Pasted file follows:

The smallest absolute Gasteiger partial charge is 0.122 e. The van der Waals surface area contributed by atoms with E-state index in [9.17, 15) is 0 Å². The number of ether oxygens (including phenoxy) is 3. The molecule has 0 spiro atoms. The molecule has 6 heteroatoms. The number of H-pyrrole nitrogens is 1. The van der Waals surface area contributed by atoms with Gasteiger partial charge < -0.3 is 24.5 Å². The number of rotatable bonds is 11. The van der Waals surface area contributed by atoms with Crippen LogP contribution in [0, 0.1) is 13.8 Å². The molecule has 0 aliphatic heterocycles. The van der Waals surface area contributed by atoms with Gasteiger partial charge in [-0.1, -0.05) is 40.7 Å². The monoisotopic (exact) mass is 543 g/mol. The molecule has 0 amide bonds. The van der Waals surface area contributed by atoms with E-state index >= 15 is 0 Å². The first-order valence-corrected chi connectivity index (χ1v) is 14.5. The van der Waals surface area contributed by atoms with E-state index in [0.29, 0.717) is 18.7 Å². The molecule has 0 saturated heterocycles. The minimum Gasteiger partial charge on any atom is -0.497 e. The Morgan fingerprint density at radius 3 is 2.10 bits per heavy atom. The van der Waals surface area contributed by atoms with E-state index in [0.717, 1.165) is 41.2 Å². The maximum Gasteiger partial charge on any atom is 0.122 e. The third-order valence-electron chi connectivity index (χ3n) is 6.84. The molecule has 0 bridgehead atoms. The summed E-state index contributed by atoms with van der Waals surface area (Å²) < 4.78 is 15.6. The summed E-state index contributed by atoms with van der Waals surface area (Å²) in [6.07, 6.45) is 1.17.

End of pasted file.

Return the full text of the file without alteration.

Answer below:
The smallest absolute Gasteiger partial charge is 0.122 e. The van der Waals surface area contributed by atoms with E-state index in [9.17, 15) is 0 Å². The number of ether oxygens (including phenoxy) is 3. The molecule has 0 spiro atoms. The molecule has 6 heteroatoms. The number of H-pyrrole nitrogens is 1. The van der Waals surface area contributed by atoms with Gasteiger partial charge < -0.3 is 24.5 Å². The number of rotatable bonds is 11. The van der Waals surface area contributed by atoms with Crippen LogP contribution in [0, 0.1) is 13.8 Å². The molecule has 0 aliphatic heterocycles. The van der Waals surface area contributed by atoms with Gasteiger partial charge in [-0.1, -0.05) is 40.7 Å². The monoisotopic (exact) mass is 543 g/mol. The molecule has 0 amide bonds. The van der Waals surface area contributed by atoms with E-state index >= 15 is 0 Å². The first-order valence-corrected chi connectivity index (χ1v) is 14.5. The van der Waals surface area contributed by atoms with E-state index in [0.29, 0.717) is 18.7 Å². The molecule has 0 saturated heterocycles. The minimum Gasteiger partial charge on any atom is -0.497 e. The Morgan fingerprint density at radius 3 is 2.10 bits per heavy atom. The van der Waals surface area contributed by atoms with E-state index in [0.717, 1.165) is 41.2 Å². The maximum Gasteiger partial charge on any atom is 0.122 e. The third-order valence-electron chi connectivity index (χ3n) is 6.84. The molecule has 0 bridgehead atoms. The summed E-state index contributed by atoms with van der Waals surface area (Å²) < 4.78 is 15.6. The summed E-state index contributed by atoms with van der Waals surface area (Å²) in [6.07, 6.45) is 1.17.